The story of Dina Sanichar, a feral boy found living with wolves in India's Sultanpur district in 1867, inspired Rudyard Kipling's classic novel The Jungle Book - reminding us that humans can adapt even under extraordinary circumstances if given enough time and support
Mar. 25, 2023 8:56AM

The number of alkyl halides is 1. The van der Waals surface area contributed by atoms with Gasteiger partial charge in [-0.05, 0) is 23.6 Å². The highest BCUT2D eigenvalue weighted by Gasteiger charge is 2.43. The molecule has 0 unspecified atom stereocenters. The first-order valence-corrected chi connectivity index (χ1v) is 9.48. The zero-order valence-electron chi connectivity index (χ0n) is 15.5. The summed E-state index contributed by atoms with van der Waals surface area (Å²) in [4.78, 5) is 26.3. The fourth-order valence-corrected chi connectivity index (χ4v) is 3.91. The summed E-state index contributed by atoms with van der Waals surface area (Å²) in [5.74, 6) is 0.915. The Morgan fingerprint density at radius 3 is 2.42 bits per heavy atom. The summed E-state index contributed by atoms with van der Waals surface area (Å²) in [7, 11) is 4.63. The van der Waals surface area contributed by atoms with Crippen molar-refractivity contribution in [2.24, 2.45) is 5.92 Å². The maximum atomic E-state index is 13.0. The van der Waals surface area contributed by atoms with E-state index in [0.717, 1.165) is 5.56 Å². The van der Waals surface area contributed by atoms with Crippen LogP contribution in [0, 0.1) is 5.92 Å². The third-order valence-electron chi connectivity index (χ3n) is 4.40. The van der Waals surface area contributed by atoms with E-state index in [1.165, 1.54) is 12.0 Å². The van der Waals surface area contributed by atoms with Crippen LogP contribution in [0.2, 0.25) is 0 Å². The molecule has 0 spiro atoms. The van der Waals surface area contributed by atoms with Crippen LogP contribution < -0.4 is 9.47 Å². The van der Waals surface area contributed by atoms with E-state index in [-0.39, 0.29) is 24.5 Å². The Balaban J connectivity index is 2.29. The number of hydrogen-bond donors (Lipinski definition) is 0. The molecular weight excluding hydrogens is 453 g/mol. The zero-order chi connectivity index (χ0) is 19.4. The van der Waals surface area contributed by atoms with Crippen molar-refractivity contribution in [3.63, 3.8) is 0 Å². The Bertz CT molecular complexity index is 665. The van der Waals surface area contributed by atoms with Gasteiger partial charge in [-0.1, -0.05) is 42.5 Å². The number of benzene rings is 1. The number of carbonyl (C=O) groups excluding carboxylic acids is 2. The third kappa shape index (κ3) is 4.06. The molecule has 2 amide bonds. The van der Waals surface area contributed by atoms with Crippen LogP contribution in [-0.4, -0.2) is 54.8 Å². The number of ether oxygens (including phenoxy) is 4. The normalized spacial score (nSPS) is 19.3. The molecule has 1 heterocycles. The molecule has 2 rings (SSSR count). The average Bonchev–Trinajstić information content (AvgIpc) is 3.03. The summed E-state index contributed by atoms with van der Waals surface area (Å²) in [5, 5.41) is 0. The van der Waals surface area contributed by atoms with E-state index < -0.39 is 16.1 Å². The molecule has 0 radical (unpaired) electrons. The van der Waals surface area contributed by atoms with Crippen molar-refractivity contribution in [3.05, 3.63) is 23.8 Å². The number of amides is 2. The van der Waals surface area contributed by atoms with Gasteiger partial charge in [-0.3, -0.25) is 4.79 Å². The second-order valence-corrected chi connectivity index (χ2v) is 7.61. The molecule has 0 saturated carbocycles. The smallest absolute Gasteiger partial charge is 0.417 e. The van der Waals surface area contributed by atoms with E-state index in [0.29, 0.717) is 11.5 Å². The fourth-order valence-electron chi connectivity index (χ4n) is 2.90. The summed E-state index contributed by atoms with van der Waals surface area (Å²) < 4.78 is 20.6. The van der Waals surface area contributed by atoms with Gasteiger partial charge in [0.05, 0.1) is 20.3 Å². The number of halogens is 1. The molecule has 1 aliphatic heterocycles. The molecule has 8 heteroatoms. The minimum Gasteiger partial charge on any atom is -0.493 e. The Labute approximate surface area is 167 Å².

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The story of Dina Sanichar, a feral boy who was found in the jungles of India in 1867, has been immortalized by Rudyard Kipling’s classic novel The Jungle Book. Born to a poor family in the Sultanpur district of Uttar Pradesh, Dina was abandoned as an infant and raised by wolves until he was discovered at age six. His story inspired Kipling to write his beloved children’s book, which tells the tale of Mowgli, a young boy raised by animals in the jungle. When British soldiers stumbled upon him living with wolves in 1867, they brought him back to civilization and tried to teach him human ways. He had difficulty adapting and often ran away from home or school. In spite of this, he learned how to speak English and even mastered some arithmetic skills. He eventually settled down and lived out his life peacefully at an orphanage near Agra until his death at age 32. Dina’s remarkable story has been retold countless times over the years, inspiring many adaptations of The Jungle Book including Disney’s 1967 animated film and its 2016 live-action remake. His story is also featured prominently in various books about feral children such as Wolf Child: A True Story (1955) by Mary Hays Weikert and Wolf Boys (2016) by Dan Smith. Dina Sanichar remains one of history’s most famous feral children – a reminder that humans can adapt even under extraordinary circumstances if given enough time and support. His legacy will continue to live on through literature for generations to come.